YouGov Poll Suggests An April of Little Change

Hitherto most of the polls conducted wholly or partly in April had been conducted by pollsters whose estimate of the Yes share of the vote has typically been towards the higher end of the various estimates. So it was particularly interesting that, thanks to Channel 4 News, last night saw the first release for quite a while of a poll from a pollster whose estimate tends to be towards the lower end of the range.

True to form, YouGov’s results were nothing like as optimistic for the Yes side as a number of other recent polls. It put the Yes vote on 37% (no change), No on 51% (down one). Even so, we might note that the one point drop in the No vote vote since YouGov’s previous poll of a month ago is enough to make it (marginally) the lowest No tally yet to be recorded by the company.  Once the Don’t Knows are excluded, Yes stand on 42%, No on 58% – unchanged from a month ago, thereby equaling what then was an all-time high for Yes in a YouGov poll.

In short the poll suggests that little has changed in recent weeks. The Yes vote remains at an all time high but has not made any further progress. This in truth has been the message of most of the seven polls conducted wholly or partly in April. Six of them  showed the Yes vote to be unchanged or to have moved up or down by no more than one point since they were last conducted (which in most cases was March). The one exception was an ICM poll for Scotland on Sunday that put Yes up three points to an all time high of 48%. The discerning reader will follow the rule rather than the exception.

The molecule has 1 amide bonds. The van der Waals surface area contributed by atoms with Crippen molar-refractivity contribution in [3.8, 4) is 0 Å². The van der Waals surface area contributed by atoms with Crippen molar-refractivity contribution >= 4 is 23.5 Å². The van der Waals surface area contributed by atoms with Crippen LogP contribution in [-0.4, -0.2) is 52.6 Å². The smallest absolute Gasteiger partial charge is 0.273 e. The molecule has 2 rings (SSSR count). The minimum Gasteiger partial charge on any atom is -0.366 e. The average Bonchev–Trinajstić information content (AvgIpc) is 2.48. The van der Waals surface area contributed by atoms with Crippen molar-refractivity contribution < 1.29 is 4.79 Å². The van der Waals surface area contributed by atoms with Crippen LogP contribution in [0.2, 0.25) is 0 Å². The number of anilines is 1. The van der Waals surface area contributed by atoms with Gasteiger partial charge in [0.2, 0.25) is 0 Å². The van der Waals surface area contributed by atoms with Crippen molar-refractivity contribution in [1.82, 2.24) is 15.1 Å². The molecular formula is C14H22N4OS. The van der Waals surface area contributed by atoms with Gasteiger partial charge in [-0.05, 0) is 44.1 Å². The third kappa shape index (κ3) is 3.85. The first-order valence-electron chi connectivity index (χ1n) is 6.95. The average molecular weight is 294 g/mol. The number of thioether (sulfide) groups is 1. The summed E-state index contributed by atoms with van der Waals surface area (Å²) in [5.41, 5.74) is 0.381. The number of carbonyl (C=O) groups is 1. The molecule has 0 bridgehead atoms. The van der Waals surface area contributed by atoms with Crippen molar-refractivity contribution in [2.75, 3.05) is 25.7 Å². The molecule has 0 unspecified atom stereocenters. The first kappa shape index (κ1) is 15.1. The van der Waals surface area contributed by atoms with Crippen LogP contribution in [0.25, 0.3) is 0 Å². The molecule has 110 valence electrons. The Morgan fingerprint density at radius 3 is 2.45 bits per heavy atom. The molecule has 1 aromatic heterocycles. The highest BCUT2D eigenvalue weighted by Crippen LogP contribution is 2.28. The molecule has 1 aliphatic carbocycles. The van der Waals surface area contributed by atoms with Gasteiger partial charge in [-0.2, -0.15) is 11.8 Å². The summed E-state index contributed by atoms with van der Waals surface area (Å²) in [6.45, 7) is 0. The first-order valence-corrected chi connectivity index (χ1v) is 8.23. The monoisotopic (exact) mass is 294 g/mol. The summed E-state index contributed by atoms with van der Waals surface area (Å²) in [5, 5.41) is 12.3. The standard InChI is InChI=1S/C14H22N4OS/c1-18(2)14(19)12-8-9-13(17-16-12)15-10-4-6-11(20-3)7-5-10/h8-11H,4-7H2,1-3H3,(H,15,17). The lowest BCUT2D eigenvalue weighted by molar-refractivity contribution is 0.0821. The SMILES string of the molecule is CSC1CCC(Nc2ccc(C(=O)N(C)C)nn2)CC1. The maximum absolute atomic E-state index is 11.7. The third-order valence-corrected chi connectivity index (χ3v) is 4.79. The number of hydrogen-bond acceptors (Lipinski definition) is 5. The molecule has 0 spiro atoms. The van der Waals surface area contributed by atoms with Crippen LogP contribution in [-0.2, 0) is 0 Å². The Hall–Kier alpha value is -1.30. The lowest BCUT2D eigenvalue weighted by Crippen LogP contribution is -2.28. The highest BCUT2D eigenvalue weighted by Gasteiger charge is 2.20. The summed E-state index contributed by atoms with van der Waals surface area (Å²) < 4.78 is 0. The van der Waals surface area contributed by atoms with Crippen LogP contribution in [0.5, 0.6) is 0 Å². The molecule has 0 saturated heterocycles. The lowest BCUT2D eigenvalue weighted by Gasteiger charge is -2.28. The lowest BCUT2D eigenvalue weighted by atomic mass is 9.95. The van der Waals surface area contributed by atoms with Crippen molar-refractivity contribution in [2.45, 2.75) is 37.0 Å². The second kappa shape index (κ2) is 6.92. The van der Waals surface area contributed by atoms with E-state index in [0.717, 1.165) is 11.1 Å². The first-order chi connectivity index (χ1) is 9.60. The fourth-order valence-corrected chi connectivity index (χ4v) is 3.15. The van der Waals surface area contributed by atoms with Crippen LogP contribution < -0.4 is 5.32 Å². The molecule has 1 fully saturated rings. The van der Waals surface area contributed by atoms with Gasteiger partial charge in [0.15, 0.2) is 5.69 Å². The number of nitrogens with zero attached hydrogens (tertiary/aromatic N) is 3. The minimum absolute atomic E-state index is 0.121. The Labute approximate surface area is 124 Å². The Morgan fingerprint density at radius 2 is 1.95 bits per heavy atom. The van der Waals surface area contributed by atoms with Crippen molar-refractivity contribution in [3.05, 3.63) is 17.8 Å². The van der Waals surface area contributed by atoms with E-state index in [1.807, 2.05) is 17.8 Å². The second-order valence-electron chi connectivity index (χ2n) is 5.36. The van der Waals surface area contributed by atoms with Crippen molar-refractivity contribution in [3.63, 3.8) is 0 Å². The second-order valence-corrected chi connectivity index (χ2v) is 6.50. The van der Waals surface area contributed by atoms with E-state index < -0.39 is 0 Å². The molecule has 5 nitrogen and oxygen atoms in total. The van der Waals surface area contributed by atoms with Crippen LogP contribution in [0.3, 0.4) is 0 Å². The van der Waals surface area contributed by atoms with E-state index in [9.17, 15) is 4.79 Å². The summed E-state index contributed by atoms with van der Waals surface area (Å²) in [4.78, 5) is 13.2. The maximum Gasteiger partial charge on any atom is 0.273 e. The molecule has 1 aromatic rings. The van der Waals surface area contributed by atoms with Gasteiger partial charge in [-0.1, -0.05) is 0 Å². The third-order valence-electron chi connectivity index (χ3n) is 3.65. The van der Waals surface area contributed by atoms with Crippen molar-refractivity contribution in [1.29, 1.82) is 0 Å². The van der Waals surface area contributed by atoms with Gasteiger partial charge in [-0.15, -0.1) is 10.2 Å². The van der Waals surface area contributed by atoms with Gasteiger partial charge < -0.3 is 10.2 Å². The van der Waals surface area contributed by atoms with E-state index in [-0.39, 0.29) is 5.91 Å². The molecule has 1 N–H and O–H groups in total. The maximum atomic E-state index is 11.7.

So, on the one hand it appears that the gains that the Yes side made during the winter have been held and consolidated. But the challenge that now faces Mr Salmond and his colleagues is to work out how to engender the further increase in support they still need to turn the referendum into what really would look like a close race.

Meanwhile the Better Together campaign has to consider how best to respond to the fact that its more negative messages do not appear to have the traction they might have anticipated. The latest poll confirms that the campaign’s claims about currency and Europe are widely disbelieved. As many as 45% think that an independent Scotland would be able to use the pound as a currency union while only 38% think it would not. Equally, 46% believe that Scotland would remain a member of the EU while just 34% do not.

Revealingly in both cases No supporters appear less likely to be convinced of their own side’s argument than Yes voters are of the Scottish Government’s counter claims. That suggests the emergence of a credibility problem – and that is something the No side cannot afford to allow to take hold.

Topics: The Scottish independence referendum

About the author

John Curtice is Professor of Politics at Strathclyde University, Senior Research Fellow at ScotCen, and Chief Commentator on the What Scotland Thinks website.